‘Sandhurst in the sand’ explained
Located west of the Afghan capital, it’s a place where men and women go from soldier to leader
The Royal Military Academy Sandhurst (in Berkshire) has been admired all over the world since the 1800s — the name changed from The Royal Military College to Royal Military Academy in 1947.
It is where ambitious soldiers and civilians enter eager to pass out in the Sovereign’s Parade a year later as confident British Army officers.
Its motto, ‘Serve to Lead’ is drilled into every Officer Cadet who passes through.
So, it was at no surprise that when the UK with partner nations committed to building the Afghan National Army Officer Academy (ANAOA), that the Afghans requested that it be modelled after the Berkshire based school of excellence, hence being dubbed ‘Sandhurst in the Sand’.
The construction of the building began in 2013 and is located in Qargha, a town west of Kabul. ‘Sandhurst in the sand’ would become the UK’s long-lasting legacy in Afghanistan post combat operations in 2014 (Operation HERRICK).
In October 2013 the academy opened its doors to the first Afghan soldiers.
Modelled on the British system, everything from selection to military history is similar to that taught here in the UK, but with a twist. Everything has been adapted to resonate better with our Afghan counterparts. Lectures on the Battle of Waterloo are replaced with lessons learnt from the Battle of Gandamak in the 19th Century where Afghan military forces wiped out a retreating British Army.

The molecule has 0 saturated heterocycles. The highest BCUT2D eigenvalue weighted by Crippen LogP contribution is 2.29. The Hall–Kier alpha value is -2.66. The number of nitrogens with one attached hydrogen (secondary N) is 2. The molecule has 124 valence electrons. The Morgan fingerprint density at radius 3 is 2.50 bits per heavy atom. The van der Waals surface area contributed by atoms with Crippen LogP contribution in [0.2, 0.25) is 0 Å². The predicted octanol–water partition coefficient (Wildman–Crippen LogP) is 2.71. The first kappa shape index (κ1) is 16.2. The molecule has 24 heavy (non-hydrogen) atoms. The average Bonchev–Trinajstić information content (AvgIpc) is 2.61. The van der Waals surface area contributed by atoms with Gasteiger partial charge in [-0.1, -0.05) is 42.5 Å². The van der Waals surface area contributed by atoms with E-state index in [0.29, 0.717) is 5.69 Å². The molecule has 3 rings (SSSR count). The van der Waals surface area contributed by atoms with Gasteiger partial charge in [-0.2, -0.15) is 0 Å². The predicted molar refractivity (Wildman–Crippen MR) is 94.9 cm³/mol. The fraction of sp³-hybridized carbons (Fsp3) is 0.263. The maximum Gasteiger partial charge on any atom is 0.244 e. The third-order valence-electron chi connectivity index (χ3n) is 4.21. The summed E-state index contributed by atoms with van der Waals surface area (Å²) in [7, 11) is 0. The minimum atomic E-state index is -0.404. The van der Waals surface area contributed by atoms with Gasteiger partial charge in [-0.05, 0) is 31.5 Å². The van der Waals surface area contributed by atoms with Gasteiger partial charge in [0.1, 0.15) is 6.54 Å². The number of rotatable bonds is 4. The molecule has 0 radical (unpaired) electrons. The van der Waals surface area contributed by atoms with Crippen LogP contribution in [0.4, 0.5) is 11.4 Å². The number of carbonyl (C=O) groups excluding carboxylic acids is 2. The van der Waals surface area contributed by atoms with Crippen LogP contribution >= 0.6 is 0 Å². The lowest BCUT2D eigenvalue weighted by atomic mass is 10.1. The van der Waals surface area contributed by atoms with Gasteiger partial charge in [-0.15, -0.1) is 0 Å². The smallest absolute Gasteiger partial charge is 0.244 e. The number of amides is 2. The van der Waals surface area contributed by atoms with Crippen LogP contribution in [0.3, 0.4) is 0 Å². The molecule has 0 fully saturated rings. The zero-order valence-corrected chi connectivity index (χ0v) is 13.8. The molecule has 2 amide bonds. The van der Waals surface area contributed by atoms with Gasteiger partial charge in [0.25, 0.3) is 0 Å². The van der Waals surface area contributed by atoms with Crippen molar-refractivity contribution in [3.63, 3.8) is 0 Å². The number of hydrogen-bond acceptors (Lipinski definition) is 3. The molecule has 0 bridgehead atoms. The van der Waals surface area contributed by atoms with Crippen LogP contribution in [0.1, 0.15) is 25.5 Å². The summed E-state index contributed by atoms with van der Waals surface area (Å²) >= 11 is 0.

Working alongside NATO allies, the aim of the academy is to help to sustain the ongoing progress made in building a capable and professional Afghan National Army after the transition of security responsibilities to the Afghan Government after 2014.
The role of the British troops was to provide training and advisory roles. This training is integral to producing the country’s next military leaders and saw female and male officer cadets training side by side together.
A big step for the academy was fully integrating female cadets into the course, passing the same selection standards to win their place at the academy and working alongside their male counterparts both in the classroom and during battlefield exercises.
Alongside NATO Allies, we have helped train 5,000 Afghan National Defence Security Force cadets, including 330 women.
The ‘Sandhurst in the sand’ teaches the cadets everything from foreign languages, international affairs and behavioural science to skill at arms, signals and more trade specific training.
The NATO-led efforts to train, advise and assist Afghan forces have focused on building long-term institutional viability for the academy, through a progressive use of a “train-the-trainer” approach, rather than teaching new recruits directly.
The Prime Minister has announced that the majority of British forces have now withdrawn from Afghanistan. A small number will remain to provide diplomatic assurance, consistent with our continued diplomatic presence in Afghanistan.